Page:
Archive for the ‘Covid 19’ Category

A life without risk?

April 4, 2020

No life is without risk. Everything has risk, and we accept the risk every day when we get out of bed.

We don’t take unnecessary risks, at least as we get older.

But are we now striving for minimising the risk too far? We all die: many of us have lived much longer than we could have expected to in past centuries: look at any old graveyard, look at the births and deaths of the artists and composers.

Covid 19 isn’t the plague. The mortality is about 1% with good hospital treatment, perhaps 3 or 4% without it. The social distancing we are doing won’t of itself change the numbers getting the disease in the longer term, not unless we create new treatments or vaccines, neither of which seems a prospect in the short term. Certainly social distancing slows down the progress of the disease through the population, and this has allowed health services to expand their capabilities.

But the cost is large. Churches are closed, as are all performances and gatherings. All except food shops are closed here. Outings are strictly limited to household groups.

It feels as though we are simply waiting for the grim reaper to get round to us.

Would it be better to confront death more directly, and simply accept that something between 1 and 4% of the population will die of this disease? Just let life (and death) continue? Take the risk, and live, rather than try to temporarily avoid the risk and exist in this miserable demi-monde!

Of Covid 19, Social distancing and herd immunity.

March 29, 2020

I’m practising social distancing, as prescribed in Scotland: out of the house only for food, exercise, and emergencies, which here translates as one of us walking the dog once each day, plus occasional food shopping, always maintaining the 2 metres distancing.

But what’s the aim? Clearly, slowing down the infection rate to a point where the health service (NHS) can have some hope of coping, and can have time to build up considerable extra capacity for those who require hospitalisation. But can we think just a little longer term?

While the measures taken here (and elsewhere in Europe, for example), are practical, there are many countries tries where these types of measures are simply impossible, or where the government of these countries do not wish to take such measures. At the same time, there are countries which are very organised, and manage to trace infected people effectively, reducing infection. But still, let’s take a longer view.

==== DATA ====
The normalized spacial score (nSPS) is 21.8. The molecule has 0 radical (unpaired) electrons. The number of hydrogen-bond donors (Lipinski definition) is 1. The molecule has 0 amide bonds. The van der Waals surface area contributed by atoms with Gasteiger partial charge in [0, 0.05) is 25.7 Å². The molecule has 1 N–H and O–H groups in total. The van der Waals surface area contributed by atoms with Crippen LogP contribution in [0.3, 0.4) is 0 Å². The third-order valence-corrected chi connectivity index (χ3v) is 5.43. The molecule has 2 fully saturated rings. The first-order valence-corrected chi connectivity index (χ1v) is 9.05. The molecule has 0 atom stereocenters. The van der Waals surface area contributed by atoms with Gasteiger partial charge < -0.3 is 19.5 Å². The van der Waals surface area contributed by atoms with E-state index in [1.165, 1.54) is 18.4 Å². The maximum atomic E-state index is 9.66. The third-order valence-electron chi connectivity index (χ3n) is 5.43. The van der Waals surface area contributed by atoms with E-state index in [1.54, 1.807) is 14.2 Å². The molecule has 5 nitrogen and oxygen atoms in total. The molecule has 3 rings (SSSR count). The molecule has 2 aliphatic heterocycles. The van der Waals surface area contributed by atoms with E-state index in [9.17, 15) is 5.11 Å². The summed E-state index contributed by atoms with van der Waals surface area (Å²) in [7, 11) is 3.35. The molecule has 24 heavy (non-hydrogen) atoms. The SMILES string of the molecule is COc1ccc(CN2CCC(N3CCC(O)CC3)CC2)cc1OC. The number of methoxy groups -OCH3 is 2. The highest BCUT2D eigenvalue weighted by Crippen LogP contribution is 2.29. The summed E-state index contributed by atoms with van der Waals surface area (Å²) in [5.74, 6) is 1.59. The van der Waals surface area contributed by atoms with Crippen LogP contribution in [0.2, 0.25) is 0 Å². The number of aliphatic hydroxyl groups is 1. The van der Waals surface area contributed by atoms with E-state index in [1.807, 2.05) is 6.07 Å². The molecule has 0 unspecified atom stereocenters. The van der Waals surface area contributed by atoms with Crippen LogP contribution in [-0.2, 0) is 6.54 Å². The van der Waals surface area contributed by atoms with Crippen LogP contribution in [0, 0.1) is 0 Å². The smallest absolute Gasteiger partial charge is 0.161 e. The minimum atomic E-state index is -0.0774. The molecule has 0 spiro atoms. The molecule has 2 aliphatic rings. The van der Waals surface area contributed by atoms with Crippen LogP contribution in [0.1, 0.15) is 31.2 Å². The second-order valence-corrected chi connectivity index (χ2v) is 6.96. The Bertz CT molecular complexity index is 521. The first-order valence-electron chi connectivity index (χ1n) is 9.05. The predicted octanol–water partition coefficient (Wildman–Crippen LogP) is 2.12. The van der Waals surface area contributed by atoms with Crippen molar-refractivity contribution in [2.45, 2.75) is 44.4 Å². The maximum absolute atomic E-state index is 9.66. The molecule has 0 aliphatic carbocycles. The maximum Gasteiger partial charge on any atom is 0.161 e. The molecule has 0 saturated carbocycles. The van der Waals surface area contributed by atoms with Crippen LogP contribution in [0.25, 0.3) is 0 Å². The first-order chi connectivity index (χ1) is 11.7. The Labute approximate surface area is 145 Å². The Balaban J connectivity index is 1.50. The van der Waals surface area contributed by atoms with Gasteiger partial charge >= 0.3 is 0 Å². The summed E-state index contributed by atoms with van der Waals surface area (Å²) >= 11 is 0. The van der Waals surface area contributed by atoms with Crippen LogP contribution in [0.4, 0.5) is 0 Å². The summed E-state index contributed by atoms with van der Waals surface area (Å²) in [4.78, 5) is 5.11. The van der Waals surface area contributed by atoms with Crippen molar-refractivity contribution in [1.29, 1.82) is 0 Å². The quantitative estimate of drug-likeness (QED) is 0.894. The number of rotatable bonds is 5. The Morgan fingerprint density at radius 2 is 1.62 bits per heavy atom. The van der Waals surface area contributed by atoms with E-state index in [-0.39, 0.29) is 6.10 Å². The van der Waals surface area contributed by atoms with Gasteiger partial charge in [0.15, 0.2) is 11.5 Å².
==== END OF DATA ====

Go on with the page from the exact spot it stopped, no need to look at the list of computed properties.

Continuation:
The UK 1957 flu epidemic had a much lower mortality rate, and while attempts were made to reduce the infection rate, it is reckoned about 9 million people in the UK had the disease (see https://www.ncbi.nlm.nih.gov/pmc/articles/PMC2714797/). Taking a 1% mortality rate (which is realistic only if the NHS can cope effectively), that would give about 90,000 deaths. More realistically, if more than 9 million people caught Covid19, nd the NHS couldn’t cope the figure would (I suspect) be more like 3 or 4%, taking the deaths to about 300,000 to 400,000, possibly quite a lot more depending on how many people actually caught the disease. That’s a lot: but in a country of 60 million people with mean death age of 80 (say), one would expect about (60,000,000/80 = 750,000) deaths per year, which puts the figure in some context. But the aim at the moment appears to be to stop the infection before it gets to this level.

How practical is this, in the long term? Let’s assume that there’s continuing outbreaks internationally. Let’s also assume that perhaps 2-3 million people in the UK get affected (with 20,000 deaths which seems to be one current estimate). Then there will be a large majority of the population with no immunity, at least until an effective vaccine is created. That would mean that travelling abroad would have new dangers, and people coming in from abroad would be likely to start off new outbreaks. If an effective vaccine existed, the former could be checked (rather like yellow fever is checked), but we might need quarantine for unvaccinated people arriving from abroad.

Of course, we may also find better treatments which might reduce mortality: I know there is research on this, but I have no idea of the timescale here. Viral diseases do mutate faster than bacterial ones, which makes (long-term) vaccination difficult – think of the annual influenza vaccination programme. We don’t really have medication agains influenza, as far as I know, except some anti-virals, some of which have side-effects – and anyway, influenza recovery rates are such that anti-virals seem inappropriate mostly. But that might not be the case for Covid19.

Conclusions? I don’t have any, but we do need to look forward. Are we aiming to cut the infection rate to where we can trace and isolate (like South Korea, and China), or are we aiming for slowly building uop herd immunity at a rate that the health service can cope? Or has this country not decided yet quite what it is aiming for?